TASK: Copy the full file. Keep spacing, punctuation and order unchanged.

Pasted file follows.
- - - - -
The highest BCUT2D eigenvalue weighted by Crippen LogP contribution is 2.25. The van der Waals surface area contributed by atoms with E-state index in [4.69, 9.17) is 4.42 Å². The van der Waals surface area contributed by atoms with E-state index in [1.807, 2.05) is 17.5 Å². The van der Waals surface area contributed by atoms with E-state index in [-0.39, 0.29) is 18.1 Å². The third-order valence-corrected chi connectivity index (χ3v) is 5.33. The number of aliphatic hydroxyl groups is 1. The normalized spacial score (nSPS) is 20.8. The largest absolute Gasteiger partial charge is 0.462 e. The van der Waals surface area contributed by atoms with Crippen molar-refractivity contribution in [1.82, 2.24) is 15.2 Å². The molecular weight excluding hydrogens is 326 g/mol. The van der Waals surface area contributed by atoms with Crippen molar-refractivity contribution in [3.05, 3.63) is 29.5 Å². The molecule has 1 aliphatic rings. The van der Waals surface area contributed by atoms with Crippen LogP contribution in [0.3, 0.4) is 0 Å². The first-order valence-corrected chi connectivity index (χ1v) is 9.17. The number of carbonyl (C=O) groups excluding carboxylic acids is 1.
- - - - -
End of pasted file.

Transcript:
The highest BCUT2D eigenvalue weighted by Crippen LogP contribution is 2.25. The van der Waals surface area contributed by atoms with E-state index in [4.69, 9.17) is 4.42 Å². The van der Waals surface area contributed by atoms with E-state index in [1.807, 2.05) is 17.5 Å². The van der Waals surface area contributed by atoms with E-state index in [-0.39, 0.29) is 18.1 Å². The third-order valence-corrected chi connectivity index (χ3v) is 5.33. The number of aliphatic hydroxyl groups is 1. The normalized spacial score (nSPS) is 20.8. The largest absolute Gasteiger partial charge is 0.462 e. The van der Waals surface area contributed by atoms with Crippen molar-refractivity contribution in [1.82, 2.24) is 15.2 Å². The molecular weight excluding hydrogens is 326 g/mol. The van der Waals surface area contributed by atoms with Crippen molar-refractivity contribution in [3.05, 3.63) is 29.5 Å². The molecule has 1 aliphatic rings. The van der Waals surface area contributed by atoms with Crippen LogP contribution in [0.3, 0.4) is 0 Å². The first-order valence-corrected chi connectivity index (χ1v) is 9.17. The number of carbonyl (C=O) groups excluding carboxylic acids is 1.